Alan Watts | The Tao of Philosophy – Essential Lectures Collection (audio)
Who am I? Why am I here? What is the nature of the world around me?
These are the questions posed by Alan Watts (1915 – 1973)—noted professor, graduate-school dean, Harvard University research fellow, and Episcopal priest. Watts, in his witty, humorous signature style, examines these eternal philosophical questions from the perspective of Taoism.
In order to discuss such lofty issues, Alan Watts takes the listener of this brilliant lecture series on a tour of eastern and western perspectives, discussing the nature of God, the self, reality and the relationship between them all. The great intermediaries between them being, according to Watts – nature, simplicity and silence.
Entertaining, fascinating and irreverent, this audio version of the book is an absolute delight for anyone interested in the fundamental mysteries of one’s own existence.
The original, written collection of these eight unique, philosophical essays along with an early piece written in 1953 has a brief introduction by Alan’s son, Mark Watts, which gives the background of these pieces and their place in his father’s life and work. That introduction is not included in the audio version below, but you can buy the book in various formats by clicking here.
Whilst the book is of course a brilliant read, the audio version allows you to listen to Alan Watts himself deliver the lectures – a wonderful treat, enjoy!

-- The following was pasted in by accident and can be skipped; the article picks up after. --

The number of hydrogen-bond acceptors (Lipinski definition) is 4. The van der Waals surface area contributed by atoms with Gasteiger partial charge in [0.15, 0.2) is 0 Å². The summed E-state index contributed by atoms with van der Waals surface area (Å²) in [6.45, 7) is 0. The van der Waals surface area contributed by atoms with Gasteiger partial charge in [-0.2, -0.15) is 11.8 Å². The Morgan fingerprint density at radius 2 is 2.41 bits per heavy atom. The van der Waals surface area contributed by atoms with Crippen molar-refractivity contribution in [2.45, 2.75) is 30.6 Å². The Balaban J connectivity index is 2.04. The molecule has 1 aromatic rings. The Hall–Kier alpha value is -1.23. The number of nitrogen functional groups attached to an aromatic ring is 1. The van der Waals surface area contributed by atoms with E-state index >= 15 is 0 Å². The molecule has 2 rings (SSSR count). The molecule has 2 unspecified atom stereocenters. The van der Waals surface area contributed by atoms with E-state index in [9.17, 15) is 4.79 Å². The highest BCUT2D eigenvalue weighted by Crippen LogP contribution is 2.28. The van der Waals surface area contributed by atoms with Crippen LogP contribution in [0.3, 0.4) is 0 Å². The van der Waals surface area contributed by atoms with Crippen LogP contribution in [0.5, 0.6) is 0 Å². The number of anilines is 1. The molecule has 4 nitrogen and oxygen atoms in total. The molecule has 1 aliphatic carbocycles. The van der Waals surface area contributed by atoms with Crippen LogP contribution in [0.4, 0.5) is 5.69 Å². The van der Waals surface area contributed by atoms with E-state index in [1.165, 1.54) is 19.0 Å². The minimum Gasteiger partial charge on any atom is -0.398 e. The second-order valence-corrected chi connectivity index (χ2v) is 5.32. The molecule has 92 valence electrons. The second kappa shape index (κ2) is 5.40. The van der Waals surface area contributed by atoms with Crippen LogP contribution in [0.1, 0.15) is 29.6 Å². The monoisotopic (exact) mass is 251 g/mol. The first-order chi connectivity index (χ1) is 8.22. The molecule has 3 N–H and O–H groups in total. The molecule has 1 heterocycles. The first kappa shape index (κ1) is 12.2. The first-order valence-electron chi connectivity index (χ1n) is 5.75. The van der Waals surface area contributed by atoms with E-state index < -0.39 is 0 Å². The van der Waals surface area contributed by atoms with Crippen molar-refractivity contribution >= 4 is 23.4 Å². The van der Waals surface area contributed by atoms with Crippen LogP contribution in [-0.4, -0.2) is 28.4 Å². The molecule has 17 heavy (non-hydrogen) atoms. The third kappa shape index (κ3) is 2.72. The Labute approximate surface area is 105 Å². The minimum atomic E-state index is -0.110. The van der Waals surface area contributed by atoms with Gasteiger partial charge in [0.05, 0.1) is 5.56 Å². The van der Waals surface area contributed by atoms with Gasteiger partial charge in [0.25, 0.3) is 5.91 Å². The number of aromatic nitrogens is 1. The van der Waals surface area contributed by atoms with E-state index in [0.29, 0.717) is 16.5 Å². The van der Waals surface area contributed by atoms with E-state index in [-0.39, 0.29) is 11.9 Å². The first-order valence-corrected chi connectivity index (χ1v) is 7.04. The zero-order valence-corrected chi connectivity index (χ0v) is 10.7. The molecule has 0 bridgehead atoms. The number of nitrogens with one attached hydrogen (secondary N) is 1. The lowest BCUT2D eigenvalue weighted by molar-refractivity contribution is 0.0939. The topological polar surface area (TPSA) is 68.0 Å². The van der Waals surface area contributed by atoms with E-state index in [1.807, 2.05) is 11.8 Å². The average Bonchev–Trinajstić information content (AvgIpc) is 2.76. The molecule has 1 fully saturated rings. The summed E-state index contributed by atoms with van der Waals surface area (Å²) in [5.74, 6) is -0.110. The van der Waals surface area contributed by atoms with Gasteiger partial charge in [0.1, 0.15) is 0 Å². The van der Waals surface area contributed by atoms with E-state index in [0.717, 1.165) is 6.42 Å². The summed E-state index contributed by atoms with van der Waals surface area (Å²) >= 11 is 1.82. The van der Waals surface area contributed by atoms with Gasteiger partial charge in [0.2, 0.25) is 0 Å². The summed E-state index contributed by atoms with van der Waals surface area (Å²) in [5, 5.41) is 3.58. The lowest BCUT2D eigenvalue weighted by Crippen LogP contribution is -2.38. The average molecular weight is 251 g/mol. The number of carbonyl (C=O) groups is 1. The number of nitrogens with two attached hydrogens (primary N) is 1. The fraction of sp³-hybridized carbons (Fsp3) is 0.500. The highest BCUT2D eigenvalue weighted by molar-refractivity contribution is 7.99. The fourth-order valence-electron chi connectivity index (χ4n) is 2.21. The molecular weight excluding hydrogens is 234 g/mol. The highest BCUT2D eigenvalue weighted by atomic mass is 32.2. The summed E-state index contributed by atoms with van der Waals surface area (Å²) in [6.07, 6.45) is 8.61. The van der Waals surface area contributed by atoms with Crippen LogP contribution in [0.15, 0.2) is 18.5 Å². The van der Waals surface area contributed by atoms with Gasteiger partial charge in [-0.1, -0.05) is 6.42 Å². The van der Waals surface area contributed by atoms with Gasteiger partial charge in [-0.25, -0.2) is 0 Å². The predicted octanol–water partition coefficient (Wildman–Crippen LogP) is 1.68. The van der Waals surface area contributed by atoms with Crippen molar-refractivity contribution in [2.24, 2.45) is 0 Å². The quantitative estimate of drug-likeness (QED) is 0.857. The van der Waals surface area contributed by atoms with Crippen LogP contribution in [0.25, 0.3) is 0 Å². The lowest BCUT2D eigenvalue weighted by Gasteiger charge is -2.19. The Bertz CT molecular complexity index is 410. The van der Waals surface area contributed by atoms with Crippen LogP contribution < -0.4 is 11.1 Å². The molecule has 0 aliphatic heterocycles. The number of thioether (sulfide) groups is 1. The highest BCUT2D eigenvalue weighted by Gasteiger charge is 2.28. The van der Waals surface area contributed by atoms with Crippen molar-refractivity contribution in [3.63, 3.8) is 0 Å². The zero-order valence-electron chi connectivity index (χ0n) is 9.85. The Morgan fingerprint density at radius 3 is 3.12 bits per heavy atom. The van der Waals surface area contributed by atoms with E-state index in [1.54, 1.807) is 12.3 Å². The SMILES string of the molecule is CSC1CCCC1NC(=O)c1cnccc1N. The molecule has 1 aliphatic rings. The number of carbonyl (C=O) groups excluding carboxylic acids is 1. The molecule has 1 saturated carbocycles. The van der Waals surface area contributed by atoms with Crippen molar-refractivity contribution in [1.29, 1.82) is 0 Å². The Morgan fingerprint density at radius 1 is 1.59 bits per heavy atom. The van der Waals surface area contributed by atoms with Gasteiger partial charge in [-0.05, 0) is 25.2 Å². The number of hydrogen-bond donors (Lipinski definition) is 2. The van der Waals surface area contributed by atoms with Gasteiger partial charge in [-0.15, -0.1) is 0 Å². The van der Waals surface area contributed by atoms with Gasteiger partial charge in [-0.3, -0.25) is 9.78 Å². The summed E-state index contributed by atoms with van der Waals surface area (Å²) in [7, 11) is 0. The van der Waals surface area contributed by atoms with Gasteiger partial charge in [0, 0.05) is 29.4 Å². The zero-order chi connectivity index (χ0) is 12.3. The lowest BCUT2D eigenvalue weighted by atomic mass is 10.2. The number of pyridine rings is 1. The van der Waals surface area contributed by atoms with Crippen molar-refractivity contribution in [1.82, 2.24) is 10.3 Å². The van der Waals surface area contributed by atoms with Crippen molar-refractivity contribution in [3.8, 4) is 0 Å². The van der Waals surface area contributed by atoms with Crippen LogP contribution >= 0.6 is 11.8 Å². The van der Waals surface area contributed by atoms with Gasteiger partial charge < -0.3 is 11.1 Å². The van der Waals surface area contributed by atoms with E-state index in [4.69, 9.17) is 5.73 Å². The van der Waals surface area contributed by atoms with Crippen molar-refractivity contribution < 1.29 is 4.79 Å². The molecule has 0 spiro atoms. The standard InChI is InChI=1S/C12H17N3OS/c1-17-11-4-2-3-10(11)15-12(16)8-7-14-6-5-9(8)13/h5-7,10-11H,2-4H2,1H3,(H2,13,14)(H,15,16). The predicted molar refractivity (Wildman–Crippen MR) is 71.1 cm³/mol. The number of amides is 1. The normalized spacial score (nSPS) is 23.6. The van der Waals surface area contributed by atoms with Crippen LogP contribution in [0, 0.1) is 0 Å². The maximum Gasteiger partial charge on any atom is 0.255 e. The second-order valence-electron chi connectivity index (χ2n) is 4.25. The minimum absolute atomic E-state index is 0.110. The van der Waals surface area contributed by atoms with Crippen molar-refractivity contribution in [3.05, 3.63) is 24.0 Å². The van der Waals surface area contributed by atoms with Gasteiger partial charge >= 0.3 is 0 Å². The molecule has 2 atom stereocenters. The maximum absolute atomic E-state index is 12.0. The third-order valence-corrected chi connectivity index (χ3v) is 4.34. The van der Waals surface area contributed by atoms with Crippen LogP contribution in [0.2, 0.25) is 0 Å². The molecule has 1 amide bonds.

On accepting yourself as you are:
“When you look at the clouds they are not symmetrical. They do not form fours and they do not come along in cubes, but you know at once that they are not a mess. […] They are wiggly but in a way, orderly, although it is difficult for us to describe that kind of order. Now, take a look at yourselves. You are all wiggly. […] We are just like clouds, rocks and stars. Look at the way the stars are arranged. Do you criticize the way the stars are arranged?”
On relinquishing control & letting life happen:
“Your hair grows by itself, your heart beats by itself, and your breath happens pretty much by itself. Your glands secrete the essences by themselves and you do not have voluntary control over these things, and so we say they happen spontaneously. So, when you go to bed and try to go to sleep you interfere with the spontaneous process of going to sleep. If you try to breathe real hard you will find you get balled-up in your breathing. So if you are to be human, you just have to trust yourself to go to sleep, to digest your food, and to have bowel movements.
Of course if something goes seriously wrong and you need a surgeon that is another matter, but by and large the healthy human being does not from the start of life need surgical interference. One lets it happen by itself, and so with the whole picture that is fundamental to it. You have to let go and let it happen, because if you don’t then you are constantly going to be trying to do what happens easily only if you do not try.
When you think a bit about what people really want to do with their time, and you ask what they do when they are not being pushed around or somebody is telling them what to do, you find they like to make rhythms. They listen to music and they dance or they sing, or perhaps they do something of a rhythmic nature like playing cards, bowling, or raising their elbows. Given the chance, everybody wants to spend their time swinging.”